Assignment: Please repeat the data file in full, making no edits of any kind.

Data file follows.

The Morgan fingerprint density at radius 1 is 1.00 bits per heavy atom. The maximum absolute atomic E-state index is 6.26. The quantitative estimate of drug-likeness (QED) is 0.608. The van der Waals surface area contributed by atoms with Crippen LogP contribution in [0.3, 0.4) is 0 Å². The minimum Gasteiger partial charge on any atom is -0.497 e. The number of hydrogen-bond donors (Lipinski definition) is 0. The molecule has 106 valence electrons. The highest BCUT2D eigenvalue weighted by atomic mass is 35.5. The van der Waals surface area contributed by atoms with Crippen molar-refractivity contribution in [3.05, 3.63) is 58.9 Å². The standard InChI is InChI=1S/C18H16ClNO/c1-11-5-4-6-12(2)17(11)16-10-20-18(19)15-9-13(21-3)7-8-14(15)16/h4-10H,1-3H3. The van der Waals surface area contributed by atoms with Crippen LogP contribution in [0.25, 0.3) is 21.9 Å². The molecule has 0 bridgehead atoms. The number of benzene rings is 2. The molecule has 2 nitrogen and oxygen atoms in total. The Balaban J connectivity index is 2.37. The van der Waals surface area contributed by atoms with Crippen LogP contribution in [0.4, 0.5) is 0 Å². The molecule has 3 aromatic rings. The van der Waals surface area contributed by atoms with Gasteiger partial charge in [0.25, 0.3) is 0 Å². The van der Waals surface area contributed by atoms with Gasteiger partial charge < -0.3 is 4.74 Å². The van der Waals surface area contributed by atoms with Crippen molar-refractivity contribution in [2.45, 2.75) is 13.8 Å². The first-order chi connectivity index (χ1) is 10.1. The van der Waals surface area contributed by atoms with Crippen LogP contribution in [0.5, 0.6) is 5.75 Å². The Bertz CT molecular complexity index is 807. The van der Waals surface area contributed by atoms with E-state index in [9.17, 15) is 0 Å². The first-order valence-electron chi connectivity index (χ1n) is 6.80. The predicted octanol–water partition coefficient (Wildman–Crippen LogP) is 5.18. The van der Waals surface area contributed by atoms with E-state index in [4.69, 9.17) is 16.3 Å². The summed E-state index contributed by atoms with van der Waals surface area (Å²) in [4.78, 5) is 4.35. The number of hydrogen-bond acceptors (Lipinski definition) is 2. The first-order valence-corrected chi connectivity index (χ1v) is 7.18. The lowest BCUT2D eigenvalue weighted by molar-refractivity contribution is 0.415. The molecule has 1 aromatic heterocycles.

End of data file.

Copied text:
The Morgan fingerprint density at radius 1 is 1.00 bits per heavy atom. The maximum absolute atomic E-state index is 6.26. The quantitative estimate of drug-likeness (QED) is 0.608. The van der Waals surface area contributed by atoms with Crippen LogP contribution in [0.3, 0.4) is 0 Å². The minimum Gasteiger partial charge on any atom is -0.497 e. The number of hydrogen-bond donors (Lipinski definition) is 0. The molecule has 106 valence electrons. The highest BCUT2D eigenvalue weighted by atomic mass is 35.5. The van der Waals surface area contributed by atoms with Crippen molar-refractivity contribution in [3.05, 3.63) is 58.9 Å². The standard InChI is InChI=1S/C18H16ClNO/c1-11-5-4-6-12(2)17(11)16-10-20-18(19)15-9-13(21-3)7-8-14(15)16/h4-10H,1-3H3. The van der Waals surface area contributed by atoms with Crippen LogP contribution in [0.25, 0.3) is 21.9 Å². The molecule has 0 bridgehead atoms. The number of benzene rings is 2. The molecule has 2 nitrogen and oxygen atoms in total. The Balaban J connectivity index is 2.37. The van der Waals surface area contributed by atoms with Crippen LogP contribution in [0.4, 0.5) is 0 Å². The molecule has 3 aromatic rings. The van der Waals surface area contributed by atoms with Gasteiger partial charge in [0.25, 0.3) is 0 Å². The van der Waals surface area contributed by atoms with Gasteiger partial charge < -0.3 is 4.74 Å². The van der Waals surface area contributed by atoms with Crippen molar-refractivity contribution in [2.45, 2.75) is 13.8 Å². The first-order chi connectivity index (χ1) is 10.1. The van der Waals surface area contributed by atoms with Crippen LogP contribution in [0.5, 0.6) is 5.75 Å². The Bertz CT molecular complexity index is 807. The van der Waals surface area contributed by atoms with E-state index in [9.17, 15) is 0 Å². The first-order valence-electron chi connectivity index (χ1n) is 6.80. The predicted octanol–water partition coefficient (Wildman–Crippen LogP) is 5.18. The van der Waals surface area contributed by atoms with E-state index in [4.69, 9.17) is 16.3 Å². The summed E-state index contributed by atoms with van der Waals surface area (Å²) in [4.78, 5) is 4.35. The number of hydrogen-bond acceptors (Lipinski definition) is 2. The first-order valence-corrected chi connectivity index (χ1v) is 7.18. The lowest BCUT2D eigenvalue weighted by molar-refractivity contribution is 0.415. The molecule has 1 aromatic heterocycles.